Saturday, March 03, 2007

Resh Case Gag Order: My "Comment" to Eric Mansfield

Thanks to Village Green, I found out that local news anchor Eric Mansfield has a blog. Content-wise it's a good blog. Eric is a solid writer and offers interesting behind-the-scenes information and insight. We've long known that Eric was no mere Guy Smiley and it's confirmed by the blog.

He also asks questions aloud, including one about the Resh case that I will get to in a moment.

Good as the content is, the blog has two major technical shortcomings. There are, I think, three essential technical elements to blogness: A static front-page url on which the most recent content appears, a comments section and a feed. Everyone but Slate has the first. Eric's blog falls short on the second two.

There simply is no comments section. Now from the blog we know that he reviews his email and apparently when comments on a post are running hot it can take over a blogger's day (not that it's ever happened to me), so it's understandable he'd be tempted to not allow comments, but still unacceptable. Also, there's no feed, so I have to remember to check that one blog to keep up to date rather than keep track in my Reader.

So yesterday he wondered out loud why the prosecution in the Randy Resh case asked for a gag order. His question seemed to assume that the prosecution was trying to protect itself from jury contamination. My guess is that the prosecutors don’t fear publicity hurting their case with the jury so much as they fear an appellate court declaring that the pretrial publicity prevented the defendants from getting a fair trial. Pre-trial publicity claims are messy and unpredicatable. The trial court will ask jurors about pretrial publicity, opening the first potential trap door – that they won’t be able to empanel an impartial jury.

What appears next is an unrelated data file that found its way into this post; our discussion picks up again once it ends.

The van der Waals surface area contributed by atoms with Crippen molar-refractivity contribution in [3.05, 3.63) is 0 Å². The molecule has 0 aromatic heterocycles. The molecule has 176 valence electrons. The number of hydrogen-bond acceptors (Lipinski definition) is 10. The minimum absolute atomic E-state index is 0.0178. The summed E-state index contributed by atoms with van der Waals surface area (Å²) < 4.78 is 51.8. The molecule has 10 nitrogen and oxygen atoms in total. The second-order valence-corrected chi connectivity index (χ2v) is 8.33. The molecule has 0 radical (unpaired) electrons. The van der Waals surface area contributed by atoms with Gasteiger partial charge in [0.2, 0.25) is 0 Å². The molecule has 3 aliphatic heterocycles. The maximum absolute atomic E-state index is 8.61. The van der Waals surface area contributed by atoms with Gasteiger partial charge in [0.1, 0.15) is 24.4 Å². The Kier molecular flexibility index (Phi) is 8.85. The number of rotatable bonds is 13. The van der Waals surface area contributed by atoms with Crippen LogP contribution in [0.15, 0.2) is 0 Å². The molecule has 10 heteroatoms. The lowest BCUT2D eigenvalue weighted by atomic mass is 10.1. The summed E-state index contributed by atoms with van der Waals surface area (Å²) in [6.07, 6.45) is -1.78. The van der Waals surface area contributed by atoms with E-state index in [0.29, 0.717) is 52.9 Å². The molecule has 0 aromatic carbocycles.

But the real headaches start after the trial. The defense may ask for a post trial hearing about the extent of the publicity, usually in the form of a Motion for a New Trial. The trial court listens to the evidence and basically guesses what affect the publicity would have on the jurors without the jurors testifying because the general rule is that you can’t challenge a verdict by hauling jurors into court.

Then whatever the trial court determines is inevitably appealed and the appellate court has to make the same guesses about the affect of the publicity on the jury.

All of this is a pain and a bit of a crapshoot. Neither courts nor attorneys relish litigating pretrial publicity claims. Partly because of the difficulty in litigating the claims, courts pay special attention to the actions of the State. If prosecutors try the case in the media, they are more likely to see the verdict overturned. Conversely, if they do everything they can, like for instance asking for a gag order, the reviewing court will look more kindly on their case.

I would note that if anything, the gag order is more likely to hurt the state’s case. Like, nature, the press hates a vacuum. Without new information on a high-profile case, the press is more likely to run reset stories about the mess that was the first trial, possibly generating sympathy for the defendants.

So that’s what I would have said in a simple comment. Since Mansfield’s blog doesn’t allow comments, he and I get to share it with a hundred or so of my close friends. Meanwhile, I'll be adding Eric to my sidebar once I figure out where to put him.